Is Scale Weight Really Accurate?

Has this happened to you?  You step on your bathroom scale on Monday morning after a rough weekend of eating and/or drinking to find that your weight has increased by more than a few pounds. Sound familiar? If so, it may be due to more than just additional calories.

A person’s total body weight can fluctuate by as much as ten pounds – up or down — over the course of just a few days. This is why scale weight is so tricky.

It’s important to know that you’re probably not gaining or losing “pure” weight here. It takes approximately 3500 calories consumed to truly gain a pound of weight (note, this is not perfect math). In order to actually gain five pounds of pure weight over a weekend, you would have to take in a surplus of almost 18,000 calories, which is highly unlikely, unless you are Olympic swimmer Michael Phelps!

What is most likely happening is this: your body is retaining more water than usual.

Here are the ways that water retention can happen, along with some other culprits that contribute to fluctuating scale weight:

The Culprits

  • Too Many Carbs: Taking in more calories in the form of carbohydrates can lead to higher water retention. After carbohydrates are processed in your body, they are stored in the muscle (as glycogen) and liver (as glucose). For every gram of stored carbohydrate, your body stores an additional 3 grams of water.
  • Too Much Sodium.  Elevated sodium levels in the body equates to increased water retention. According to, “Salt does not cause your body to gain or lose fat. In fact, salt has no calories. High consumption of salt only results in temporary weight gain as it causes your body to retain water. Conversely, low consumption of salt can result in temporary weight loss as it causes your body to expel water.”
  • “Time of the Month” Ladies, you know what I mean. Where you are in your cycle can affect water retention. You most likely see this in the form of bloating and weight gain each month. Take solace in knowing that this is normal and temporary.
  • Dehydration. Don’t get into a habit weighing yourself post workout, because you can lose 1-2kg of body weight or more from sweat following an intense exercise session, obviously effecting the accuracy of your weight reading.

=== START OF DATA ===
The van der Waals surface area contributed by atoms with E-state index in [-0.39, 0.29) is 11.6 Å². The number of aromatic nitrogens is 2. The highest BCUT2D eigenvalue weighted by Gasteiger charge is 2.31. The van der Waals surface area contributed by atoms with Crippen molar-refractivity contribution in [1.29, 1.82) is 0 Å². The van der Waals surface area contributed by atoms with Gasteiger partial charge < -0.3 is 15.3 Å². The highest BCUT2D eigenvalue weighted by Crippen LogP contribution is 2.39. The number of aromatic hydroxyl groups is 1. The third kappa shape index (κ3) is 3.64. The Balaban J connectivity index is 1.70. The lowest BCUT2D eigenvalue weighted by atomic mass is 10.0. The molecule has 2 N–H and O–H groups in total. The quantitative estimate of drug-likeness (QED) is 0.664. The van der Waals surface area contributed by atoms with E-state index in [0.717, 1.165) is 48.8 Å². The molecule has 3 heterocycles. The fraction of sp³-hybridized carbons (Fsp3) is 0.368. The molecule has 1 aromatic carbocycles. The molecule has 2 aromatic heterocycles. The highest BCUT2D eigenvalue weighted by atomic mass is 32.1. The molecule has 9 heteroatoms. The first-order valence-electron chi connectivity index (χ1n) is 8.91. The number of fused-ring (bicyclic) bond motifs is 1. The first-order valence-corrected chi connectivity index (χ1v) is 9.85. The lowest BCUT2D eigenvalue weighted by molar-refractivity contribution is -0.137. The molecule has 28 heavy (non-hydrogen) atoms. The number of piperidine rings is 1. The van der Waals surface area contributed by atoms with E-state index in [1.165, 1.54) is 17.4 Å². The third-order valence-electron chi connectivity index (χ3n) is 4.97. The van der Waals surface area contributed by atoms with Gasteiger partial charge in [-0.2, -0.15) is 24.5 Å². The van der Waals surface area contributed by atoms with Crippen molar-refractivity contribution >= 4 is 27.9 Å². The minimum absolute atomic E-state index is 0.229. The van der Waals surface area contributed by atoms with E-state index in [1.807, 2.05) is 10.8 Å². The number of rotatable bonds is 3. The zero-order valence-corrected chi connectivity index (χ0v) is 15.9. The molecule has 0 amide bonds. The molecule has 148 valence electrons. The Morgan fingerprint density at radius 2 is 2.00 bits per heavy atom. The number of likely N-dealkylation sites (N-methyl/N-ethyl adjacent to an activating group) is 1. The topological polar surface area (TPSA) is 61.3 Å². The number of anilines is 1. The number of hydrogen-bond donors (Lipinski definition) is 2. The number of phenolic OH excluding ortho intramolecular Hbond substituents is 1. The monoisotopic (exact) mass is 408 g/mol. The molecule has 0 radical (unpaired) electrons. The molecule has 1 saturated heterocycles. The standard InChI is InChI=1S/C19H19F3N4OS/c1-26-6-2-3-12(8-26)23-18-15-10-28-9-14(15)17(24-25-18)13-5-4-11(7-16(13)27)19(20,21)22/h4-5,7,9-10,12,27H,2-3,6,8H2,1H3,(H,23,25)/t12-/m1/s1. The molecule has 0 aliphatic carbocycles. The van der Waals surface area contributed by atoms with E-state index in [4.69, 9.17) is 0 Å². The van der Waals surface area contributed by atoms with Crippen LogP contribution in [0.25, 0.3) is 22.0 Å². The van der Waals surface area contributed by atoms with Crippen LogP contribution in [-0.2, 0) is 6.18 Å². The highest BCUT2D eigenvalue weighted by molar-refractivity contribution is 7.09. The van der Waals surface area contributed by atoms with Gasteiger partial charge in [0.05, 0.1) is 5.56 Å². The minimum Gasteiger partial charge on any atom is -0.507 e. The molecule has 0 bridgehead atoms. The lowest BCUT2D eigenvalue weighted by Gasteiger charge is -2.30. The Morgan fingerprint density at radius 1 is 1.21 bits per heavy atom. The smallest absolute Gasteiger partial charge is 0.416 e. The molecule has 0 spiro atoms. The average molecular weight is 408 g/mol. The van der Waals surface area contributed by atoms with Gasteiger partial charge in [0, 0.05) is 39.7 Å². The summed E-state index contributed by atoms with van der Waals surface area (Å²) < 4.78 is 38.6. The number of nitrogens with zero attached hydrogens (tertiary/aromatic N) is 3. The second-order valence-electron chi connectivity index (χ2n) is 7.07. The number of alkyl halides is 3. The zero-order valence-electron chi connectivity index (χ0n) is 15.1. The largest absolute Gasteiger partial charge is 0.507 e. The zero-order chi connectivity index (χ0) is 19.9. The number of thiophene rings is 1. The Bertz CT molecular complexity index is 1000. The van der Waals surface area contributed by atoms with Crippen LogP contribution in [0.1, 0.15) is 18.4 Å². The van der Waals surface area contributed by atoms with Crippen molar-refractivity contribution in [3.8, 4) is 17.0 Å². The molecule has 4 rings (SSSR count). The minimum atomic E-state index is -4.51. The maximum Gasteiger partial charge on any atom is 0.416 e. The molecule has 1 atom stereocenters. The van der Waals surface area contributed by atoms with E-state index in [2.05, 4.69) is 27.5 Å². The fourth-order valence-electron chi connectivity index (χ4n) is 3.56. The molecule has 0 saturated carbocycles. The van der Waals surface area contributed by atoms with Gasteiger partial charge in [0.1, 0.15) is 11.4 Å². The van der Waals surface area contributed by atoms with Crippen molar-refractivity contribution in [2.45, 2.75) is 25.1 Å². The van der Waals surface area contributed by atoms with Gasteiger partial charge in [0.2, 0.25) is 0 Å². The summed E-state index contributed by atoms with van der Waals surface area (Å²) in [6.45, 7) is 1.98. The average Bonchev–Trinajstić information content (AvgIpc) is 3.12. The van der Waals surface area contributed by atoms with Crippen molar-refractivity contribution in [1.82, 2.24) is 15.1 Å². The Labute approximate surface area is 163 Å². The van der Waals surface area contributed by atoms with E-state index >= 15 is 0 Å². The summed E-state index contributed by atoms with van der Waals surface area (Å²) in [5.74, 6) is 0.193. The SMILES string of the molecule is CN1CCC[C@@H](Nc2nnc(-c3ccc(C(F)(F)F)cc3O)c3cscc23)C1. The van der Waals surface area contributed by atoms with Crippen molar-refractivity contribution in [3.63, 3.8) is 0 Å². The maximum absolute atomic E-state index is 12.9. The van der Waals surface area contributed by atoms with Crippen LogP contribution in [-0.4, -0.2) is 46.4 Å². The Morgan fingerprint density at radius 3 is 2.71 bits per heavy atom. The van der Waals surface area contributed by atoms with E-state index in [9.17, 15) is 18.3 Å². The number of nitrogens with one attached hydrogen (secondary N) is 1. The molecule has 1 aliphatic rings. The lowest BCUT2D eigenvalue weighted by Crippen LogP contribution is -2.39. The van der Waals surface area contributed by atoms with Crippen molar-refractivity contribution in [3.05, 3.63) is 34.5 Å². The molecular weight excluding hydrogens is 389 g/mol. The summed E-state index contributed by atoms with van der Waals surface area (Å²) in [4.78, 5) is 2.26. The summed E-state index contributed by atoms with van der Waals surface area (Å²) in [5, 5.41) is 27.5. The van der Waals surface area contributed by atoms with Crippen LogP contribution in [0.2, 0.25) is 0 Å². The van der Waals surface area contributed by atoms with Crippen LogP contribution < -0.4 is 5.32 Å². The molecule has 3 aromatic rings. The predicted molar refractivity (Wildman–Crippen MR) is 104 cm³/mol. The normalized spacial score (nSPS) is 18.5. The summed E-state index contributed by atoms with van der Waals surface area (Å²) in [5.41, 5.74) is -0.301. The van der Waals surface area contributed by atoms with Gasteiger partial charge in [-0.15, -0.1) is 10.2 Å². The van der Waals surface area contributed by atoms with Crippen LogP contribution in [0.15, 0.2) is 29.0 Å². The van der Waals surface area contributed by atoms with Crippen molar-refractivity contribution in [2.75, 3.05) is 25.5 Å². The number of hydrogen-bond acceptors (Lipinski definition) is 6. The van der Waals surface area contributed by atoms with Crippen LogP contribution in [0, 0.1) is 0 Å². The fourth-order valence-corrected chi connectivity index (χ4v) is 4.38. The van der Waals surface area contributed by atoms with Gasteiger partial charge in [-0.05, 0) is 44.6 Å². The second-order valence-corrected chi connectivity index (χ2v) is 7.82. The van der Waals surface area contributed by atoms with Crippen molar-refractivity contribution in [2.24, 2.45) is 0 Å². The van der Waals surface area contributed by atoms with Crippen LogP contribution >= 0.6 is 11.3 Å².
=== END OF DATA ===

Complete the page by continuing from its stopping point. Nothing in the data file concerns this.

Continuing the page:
• The Scale!  A typical scale is simply not accurate. If you step on five different scales you will see five different numbers, and the variability can range between 1-5 pounds. More importantly, bathroom scales cannot differentiate between lean muscle, body fat and water (or bone, connective tissue, etc).

At Koko, we manage this with a proprietary body composition measurement tool called Koko FitCheck. FitCheck uses precision technology to calculate and track the body’s lean muscle level and “enhanced” body mass index  – an important marker of progress and metabolism. With regular readings, our members focus on getting leaner, not just lighter.

Even without access to precision measurement tools, like FitCheck, there are ways you can better understand and manage healthy body composition beyond scale weight alone:

  • Measure your waist to hip ratio.  This can be done by taking a measurement around your waist at the navel and then again around the hips. Divide waist into hips. Keep track over time of these two measurements. A good goal is to have this ratio <0.80 for women, and <0.90 for men. There is strong evidence that shows a ratio above 1.0 increases your chance for cardiovascular disease.
  • Watch the way your clothes fit.  Even if the scale weight stays the same, if you are dropping pant or dress sizes, you know that your body is getting leaner, which is the goal.

If you must use a scale, the best time to use it is the morning after you visit the bathroom and before you eat or drink anything. Don’t let the number make or break your day. Weigh yourself naked and remember that it’s not a single reading that is important – it’s the trend over time. Your weight is just one more tool in your health and fitness tool-box. Determining your percentage of body fat, lean muscle levels and waist to hip ratio can give you a fuller picture into how your body is changing – for the better.

Michael Wood, CSCS
Chief Fitness Officer, Koko FitClub

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About Michael Wood, Chief Fitness Officer
Michael Wood, CSCS, is Chief Fitness Officer at Koko FitClub, driving the development of integrated strength and cardio training and nutrition programs for Koko members nationwide. A nationally acclaimed fitness expert, Michael has conducted research as a Senior Exercise Physiologist at the Nutrition, Exercise Physiology and Sarcopenia Laboratory at the Research Center on Aging at Tufts University, and has lectured at Boston University and the University of Connecticut. He has been named Boston Magazine’s “Best of Boston” Personal Trainer, and made the Men’s Journal “Dream Team” list of the nine best trainers in the U.S. Michael and his family live in North Attleboro, MA.

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